0
$\begingroup$

Rosanswers logo

The simulated robot I'm using does not define a transformation from \base_link to \odom. When I started Gazebo and load the robot, the top most node of the frames tree is the \base_link.

When I run gmapping, \odom is automatically created with a \map parent, on a separate tree from the rest of the robot's frames.

So I'm manually writing a transformation from \base_link to \odom. However, there's a nav_msgs::odometry topic published by the robot which I suspect is the odometry of the robot in the world frame. I can't figure out how to make use of that topic.

Do I just read from it and broadcast the transform like in http://www.ros.org/wiki/navigation/Tutorials/RobotSetup/Odom? How would gmapping know which is the odometry frame? Is it the name?

If it's the name then the \base_link frame of my robot isn't named "base_link". Is that a problem?

On a related note, does the transformation from base_link to laser has to be direct? Or as long as a path on the tree exists, it's fine?


Originally posted by superawesomepandacat on ROS Answers with karma: 172 on 2013-03-01

Post score: 1

$\endgroup$

1 Answer 1

0
$\begingroup$

Rosanswers logo

First make sure there isn't any odometry tf transform that you might be able to use.

If there isn't: Yes, take the odometry message and publish tf from that.

The frames are /odom -> /base_link by convention. If your robot has different ones, gmapping has parameters that allow you to define the frames to use.

The laser transform just needs to exist. It doesn't need to be direct.


Originally posted by dornhege with karma: 31395 on 2013-03-01

This answer was ACCEPTED on the original site

Post score: 3


Original comments

Comment by superawesomepandacat on 2013-03-01:
I assumed that there is no odometry transform because the base_link is the single root in a fully connected frame tree. So, I need the name of the frames to be odom, base_link and laser? How do I define other names then?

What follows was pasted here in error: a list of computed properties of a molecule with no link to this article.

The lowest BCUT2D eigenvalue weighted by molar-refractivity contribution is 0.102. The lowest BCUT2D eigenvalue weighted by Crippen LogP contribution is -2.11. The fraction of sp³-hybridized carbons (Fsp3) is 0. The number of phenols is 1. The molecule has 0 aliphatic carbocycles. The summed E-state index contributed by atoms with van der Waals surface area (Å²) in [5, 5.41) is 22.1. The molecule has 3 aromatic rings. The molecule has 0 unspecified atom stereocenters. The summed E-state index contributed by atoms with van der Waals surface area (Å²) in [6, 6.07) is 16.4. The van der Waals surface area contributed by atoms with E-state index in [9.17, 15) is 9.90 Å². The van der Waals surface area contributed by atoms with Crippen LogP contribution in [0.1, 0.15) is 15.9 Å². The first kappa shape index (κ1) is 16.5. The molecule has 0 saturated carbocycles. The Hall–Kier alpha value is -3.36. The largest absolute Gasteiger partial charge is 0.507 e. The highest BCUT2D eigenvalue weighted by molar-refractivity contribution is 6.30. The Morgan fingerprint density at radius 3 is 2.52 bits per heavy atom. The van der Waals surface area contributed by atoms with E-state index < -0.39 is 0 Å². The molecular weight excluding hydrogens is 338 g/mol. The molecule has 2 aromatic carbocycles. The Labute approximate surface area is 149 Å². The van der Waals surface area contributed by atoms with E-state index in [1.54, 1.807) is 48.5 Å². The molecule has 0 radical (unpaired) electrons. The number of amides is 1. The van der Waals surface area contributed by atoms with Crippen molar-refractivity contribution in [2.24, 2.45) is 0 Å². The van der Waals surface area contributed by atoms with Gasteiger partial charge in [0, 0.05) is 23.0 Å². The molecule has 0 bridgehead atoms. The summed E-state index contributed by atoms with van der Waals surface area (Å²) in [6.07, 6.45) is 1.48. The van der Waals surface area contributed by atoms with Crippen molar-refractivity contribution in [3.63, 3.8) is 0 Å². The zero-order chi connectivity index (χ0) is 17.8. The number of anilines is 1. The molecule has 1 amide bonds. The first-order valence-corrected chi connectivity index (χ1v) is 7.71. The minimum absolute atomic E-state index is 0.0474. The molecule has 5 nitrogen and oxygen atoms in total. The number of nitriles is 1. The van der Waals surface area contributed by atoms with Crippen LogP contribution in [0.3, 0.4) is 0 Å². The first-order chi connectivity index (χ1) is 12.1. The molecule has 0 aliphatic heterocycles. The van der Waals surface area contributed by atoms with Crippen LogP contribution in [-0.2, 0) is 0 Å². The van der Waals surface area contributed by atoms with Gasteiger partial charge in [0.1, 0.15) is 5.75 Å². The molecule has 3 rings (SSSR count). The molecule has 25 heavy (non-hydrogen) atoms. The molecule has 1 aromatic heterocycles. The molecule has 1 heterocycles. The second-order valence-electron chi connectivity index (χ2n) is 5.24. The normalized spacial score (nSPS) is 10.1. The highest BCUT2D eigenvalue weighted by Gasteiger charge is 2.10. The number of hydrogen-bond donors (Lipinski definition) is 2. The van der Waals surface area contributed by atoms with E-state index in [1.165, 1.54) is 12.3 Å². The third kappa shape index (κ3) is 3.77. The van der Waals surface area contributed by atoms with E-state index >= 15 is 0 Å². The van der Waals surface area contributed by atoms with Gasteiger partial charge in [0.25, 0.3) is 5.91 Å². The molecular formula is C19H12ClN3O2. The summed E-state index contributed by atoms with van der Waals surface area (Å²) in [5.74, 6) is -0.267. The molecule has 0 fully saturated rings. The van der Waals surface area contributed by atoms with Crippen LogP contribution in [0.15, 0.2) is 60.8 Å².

Comment by dornhege on 2013-03-01:
If there is an odometry message published, you have odometry. The message and tf are usually redundant. The frame names are odom and base_link by convention. You can use whatever you want. gmapping will only look for two frames to determine the odom tf. Check gmapping docs what the params are.

Comment by superawesomepandacat on 2013-03-01:
Got it to work thanks to your direction but it's not doing anything after "Registering first scan.". That's for another topic I guess.

Comment by dornhege on 2013-03-01:
Maybe, just to check: Make sure that you are actually getting odom tf to gmappings (besides having a sender also having data).

Comment by superawesomepandacat on 2013-03-01:
What I did was create a fake odom tf using "rosrun tf static_transform_publisher 0 0 0 0 0 0 odom base_link 100", and run gmapping using the correct parameters. When I display the map on rviz, the map from the first laser scan is displayed but gmapping is stuck at "Registering first scan".

Comment by superawesomepandacat on 2013-03-01:
And when I rotate the robot, nothing, still "Registering first scan" and no map update. I'm now going to write a node to read the odometry topic I mentioned in my original post and broadcast a TF using that to see how it goes.

Comment by dornhege on 2013-03-01:
That explains everything. gmapping will only integrate more scans if the robot moves a certain amount. As the static publisher never "moves" the robot, you only get the first update. Implementing real odom should fix that.

Comment by superawesomepandacat on 2013-03-01:
By move, do you mean translation, rotation or both? I wrote a new node which: subscribes to odometry data, publish it and broadcast a tf with the same child. Still, when the robot rotates,the map doesn't update.

Comment by superawesomepandacat on 2013-03-01:
Didn't try translation yet because its a humanoid robot and my colleagues are working on walking. I'm just rotating the head.

Comment by dornhege on 2013-03-02:
Either. Check the linearUpdate and angularUpdate for the thresholds.

$\endgroup$

Your Answer

By clicking “Post Your Answer”, you agree to our terms of service and acknowledge you have read our privacy policy.